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Google + Motorola: Three Reasons It May Help Enterprises

Android device makers may be uncomfortable with the Google and Motorola tie-up, but enterprise customers should find it a win-win.

Mike Elgan had an excellent summary of the mad, mad state of mobility in Computerworld last week. I particularly liked his Onion-esque headline halfway through the piece: "Google becomes rival to its partners, partner to itself."

It's funny, because it's true. Android device makers - the ones who propelled the platform to global top dog in just three years - fear that Google will tie Android more closely with Motorola smartphones and tablets, giving that brand a technical and business edge that will translate into greater sales for Motorola - and hurt them. Some are already whispering that they are looking at alternatives like Windows Phone 7 or even webOS.

But that's the OEM world. Instead, let's THINK POSITIVE. After all, there are plenty of ways that Google + Motorola could benefit enterprise customers, in the medium-term.

The first is the Android fragmentation problem. Google's affection for Agile and Extreme Programming has resulted in too many versions of Android in too little time. The coming Ice Cream Sandwich will be Android's 9th major release in 3 years. This fragmentation is compounded by Google's relatively loose oversight over smartphone and tablet makers, who implement Android differently for every new model.

This gets into a fundamental difference between how consumers and companies think. Consumers love choice. That's because they generally only own 1-2 versions of any given thing at a time. But anyone who's had to provide tech support for several different brands of smartphones or TVs in their home has probably regretted not having standardized on Sony or Toshiba.

For developers, fragmentation is a mixed bag. More potential customers is great, but then there's the headache of extra coding and testing.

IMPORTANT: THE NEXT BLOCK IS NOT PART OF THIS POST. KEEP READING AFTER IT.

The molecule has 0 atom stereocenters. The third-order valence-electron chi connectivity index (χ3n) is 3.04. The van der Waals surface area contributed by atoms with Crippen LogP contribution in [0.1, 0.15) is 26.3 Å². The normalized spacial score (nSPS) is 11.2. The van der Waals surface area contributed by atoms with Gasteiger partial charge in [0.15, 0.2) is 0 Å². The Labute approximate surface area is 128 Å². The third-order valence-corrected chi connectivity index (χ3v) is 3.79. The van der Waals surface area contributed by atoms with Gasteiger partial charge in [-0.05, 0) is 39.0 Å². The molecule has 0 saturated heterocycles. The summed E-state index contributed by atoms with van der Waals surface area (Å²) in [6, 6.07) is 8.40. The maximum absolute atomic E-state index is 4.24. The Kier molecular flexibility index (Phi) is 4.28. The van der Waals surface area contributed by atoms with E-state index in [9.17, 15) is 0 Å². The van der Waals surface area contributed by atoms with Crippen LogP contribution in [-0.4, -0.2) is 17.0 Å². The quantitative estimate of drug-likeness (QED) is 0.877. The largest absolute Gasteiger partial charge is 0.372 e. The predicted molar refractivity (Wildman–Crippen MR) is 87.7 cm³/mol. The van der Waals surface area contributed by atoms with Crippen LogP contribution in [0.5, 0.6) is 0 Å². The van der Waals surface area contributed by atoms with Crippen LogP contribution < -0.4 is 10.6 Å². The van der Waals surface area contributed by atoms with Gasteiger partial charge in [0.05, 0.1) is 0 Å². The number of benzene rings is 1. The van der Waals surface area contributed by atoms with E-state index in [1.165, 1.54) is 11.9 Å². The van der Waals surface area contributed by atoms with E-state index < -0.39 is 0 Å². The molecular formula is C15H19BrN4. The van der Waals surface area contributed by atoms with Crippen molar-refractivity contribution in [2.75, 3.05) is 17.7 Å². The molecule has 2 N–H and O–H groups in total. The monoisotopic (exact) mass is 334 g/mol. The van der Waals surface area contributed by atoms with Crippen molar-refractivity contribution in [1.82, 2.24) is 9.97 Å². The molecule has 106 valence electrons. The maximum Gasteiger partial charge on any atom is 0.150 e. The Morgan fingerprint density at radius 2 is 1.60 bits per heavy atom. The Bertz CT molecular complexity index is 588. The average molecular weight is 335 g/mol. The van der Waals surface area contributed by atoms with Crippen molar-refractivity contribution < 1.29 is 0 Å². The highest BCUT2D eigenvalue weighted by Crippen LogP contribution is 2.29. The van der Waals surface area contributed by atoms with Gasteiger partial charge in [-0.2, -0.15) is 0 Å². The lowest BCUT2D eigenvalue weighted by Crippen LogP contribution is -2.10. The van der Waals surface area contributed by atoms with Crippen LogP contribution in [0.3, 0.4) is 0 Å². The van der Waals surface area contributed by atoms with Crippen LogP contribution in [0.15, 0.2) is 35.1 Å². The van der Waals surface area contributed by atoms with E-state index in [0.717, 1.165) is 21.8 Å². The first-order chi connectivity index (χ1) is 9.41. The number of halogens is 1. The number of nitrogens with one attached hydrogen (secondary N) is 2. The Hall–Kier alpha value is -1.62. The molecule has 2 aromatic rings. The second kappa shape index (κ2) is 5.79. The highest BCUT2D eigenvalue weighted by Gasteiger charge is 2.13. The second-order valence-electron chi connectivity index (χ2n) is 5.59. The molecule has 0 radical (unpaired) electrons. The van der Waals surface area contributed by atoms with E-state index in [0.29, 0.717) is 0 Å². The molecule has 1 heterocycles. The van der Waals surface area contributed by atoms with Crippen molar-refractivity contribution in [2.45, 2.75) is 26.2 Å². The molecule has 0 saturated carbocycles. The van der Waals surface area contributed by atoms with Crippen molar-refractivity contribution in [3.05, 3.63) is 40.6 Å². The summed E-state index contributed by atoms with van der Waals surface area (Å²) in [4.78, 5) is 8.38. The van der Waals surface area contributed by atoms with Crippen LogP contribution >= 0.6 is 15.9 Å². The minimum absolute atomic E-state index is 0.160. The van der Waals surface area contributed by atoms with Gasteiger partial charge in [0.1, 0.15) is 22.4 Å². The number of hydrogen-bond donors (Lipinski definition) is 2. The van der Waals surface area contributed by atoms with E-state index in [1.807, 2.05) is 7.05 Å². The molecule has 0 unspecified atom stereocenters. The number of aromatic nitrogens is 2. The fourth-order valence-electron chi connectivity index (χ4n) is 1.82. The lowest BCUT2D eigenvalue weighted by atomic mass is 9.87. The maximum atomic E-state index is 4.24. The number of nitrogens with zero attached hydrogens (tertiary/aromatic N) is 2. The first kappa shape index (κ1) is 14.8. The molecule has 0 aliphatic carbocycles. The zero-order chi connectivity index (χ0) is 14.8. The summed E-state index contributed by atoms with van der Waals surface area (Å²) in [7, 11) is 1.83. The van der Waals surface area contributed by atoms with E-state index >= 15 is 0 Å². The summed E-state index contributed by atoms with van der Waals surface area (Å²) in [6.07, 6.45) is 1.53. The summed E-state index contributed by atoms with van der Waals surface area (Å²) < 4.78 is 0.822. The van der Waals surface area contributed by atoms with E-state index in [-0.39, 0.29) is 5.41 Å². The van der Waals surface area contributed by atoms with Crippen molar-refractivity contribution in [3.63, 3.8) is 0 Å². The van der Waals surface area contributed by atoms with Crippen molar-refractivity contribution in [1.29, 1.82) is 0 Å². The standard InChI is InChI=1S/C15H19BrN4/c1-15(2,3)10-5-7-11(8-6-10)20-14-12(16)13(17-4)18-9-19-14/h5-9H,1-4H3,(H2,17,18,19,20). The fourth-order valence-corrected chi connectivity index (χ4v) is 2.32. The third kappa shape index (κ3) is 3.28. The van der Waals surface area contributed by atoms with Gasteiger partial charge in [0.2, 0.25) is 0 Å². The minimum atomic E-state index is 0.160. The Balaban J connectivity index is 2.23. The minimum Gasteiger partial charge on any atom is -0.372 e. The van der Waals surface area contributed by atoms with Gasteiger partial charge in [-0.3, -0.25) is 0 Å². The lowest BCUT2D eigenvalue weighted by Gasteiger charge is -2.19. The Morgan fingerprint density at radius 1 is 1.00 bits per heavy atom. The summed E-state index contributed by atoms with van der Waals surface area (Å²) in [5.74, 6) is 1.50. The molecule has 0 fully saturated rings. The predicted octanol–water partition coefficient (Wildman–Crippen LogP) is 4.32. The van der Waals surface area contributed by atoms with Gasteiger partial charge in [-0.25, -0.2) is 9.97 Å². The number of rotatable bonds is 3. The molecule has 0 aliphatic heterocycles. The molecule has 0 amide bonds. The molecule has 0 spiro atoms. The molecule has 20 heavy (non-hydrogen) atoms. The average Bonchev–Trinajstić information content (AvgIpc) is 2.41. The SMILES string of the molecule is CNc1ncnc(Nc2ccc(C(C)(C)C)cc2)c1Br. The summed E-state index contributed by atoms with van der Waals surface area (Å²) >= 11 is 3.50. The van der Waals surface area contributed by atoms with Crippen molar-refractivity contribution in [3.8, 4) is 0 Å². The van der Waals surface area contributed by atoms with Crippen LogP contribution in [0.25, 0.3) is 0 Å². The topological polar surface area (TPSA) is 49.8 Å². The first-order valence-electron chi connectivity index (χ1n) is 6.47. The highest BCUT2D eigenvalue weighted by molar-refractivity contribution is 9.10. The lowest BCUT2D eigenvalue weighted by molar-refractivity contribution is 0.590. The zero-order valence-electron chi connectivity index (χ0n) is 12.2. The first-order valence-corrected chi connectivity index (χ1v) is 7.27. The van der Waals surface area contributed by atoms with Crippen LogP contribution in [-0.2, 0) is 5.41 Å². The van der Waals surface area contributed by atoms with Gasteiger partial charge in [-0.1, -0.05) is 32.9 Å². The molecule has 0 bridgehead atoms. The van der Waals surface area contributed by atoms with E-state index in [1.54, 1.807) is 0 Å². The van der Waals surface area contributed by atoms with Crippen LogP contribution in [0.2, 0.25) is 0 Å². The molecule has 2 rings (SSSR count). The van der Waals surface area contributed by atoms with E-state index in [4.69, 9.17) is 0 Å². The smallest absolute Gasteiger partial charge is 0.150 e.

For companies, there is no upside, just extra work coding and testing their custom apps, and more time for training, device testing, deployment, assessing security risks, and overall managing the devices.

"Simplification is required in the corporate environment – keep it simple – if you stick to a standard interface you can have more variety," said Oliver Bussmann, CIO of my parent company SAP. "Right now fragmentation is a road block."

SAP is preparing to roll out Samsung Galaxy Tab tablets, in large part because of additional layers of security on top of Android built by Samsung in conjunction with Sybase. It has eschewed other Android devices. Other firms are largely doing the same thing. One statistic shows iOS holding a 4:1 edge over Android among enterprises.

The irony is that if device makers start to pull back or even drop Android, that could actually wake up some of the enterprises currently paralyzed by choice. Not many, but definitely some.

The second way this merger could help enterprises is in the area of patents. The lawsuit by Oracle and the sabre-rattling by Microsoft has Android developers spooked. The small ISVs, yes, though any fear is tempered by the fact that most have few sue-able assets. Rather, it's the enterprises building custom B2B apps that are most scared that if Google loses, Microsoft or Oracle could start coming after them. That has also stalled Android momentum. It's too early to say definitively, but it seems that Google may have purchased the protection it wanted.

The third way this merger could help Android is by injecting Motorola's enterprise capabilities and pro-enterprise culture into Google. RAZR aside, Motorola was mostly a supplier of large businesses and government agencies for most of its 80+year history. It has decades of experience devising mission-critical hardware for large enterprises, from its telecom hardware to ruggedized walkie-talkies and smartphones for military use.

These capabilities have not atrophied. Only weeks earlier, Motorola bought an Android mobile device management company founded by ex-Google Android engineers called 3LM.

Buying Motorola doesn't transform Google into an enterprise player overnight, not by a long stretch. But within 12-18 months, I expect tangible benefits for the CIO crowd that will make Android much more attractive to enterprises.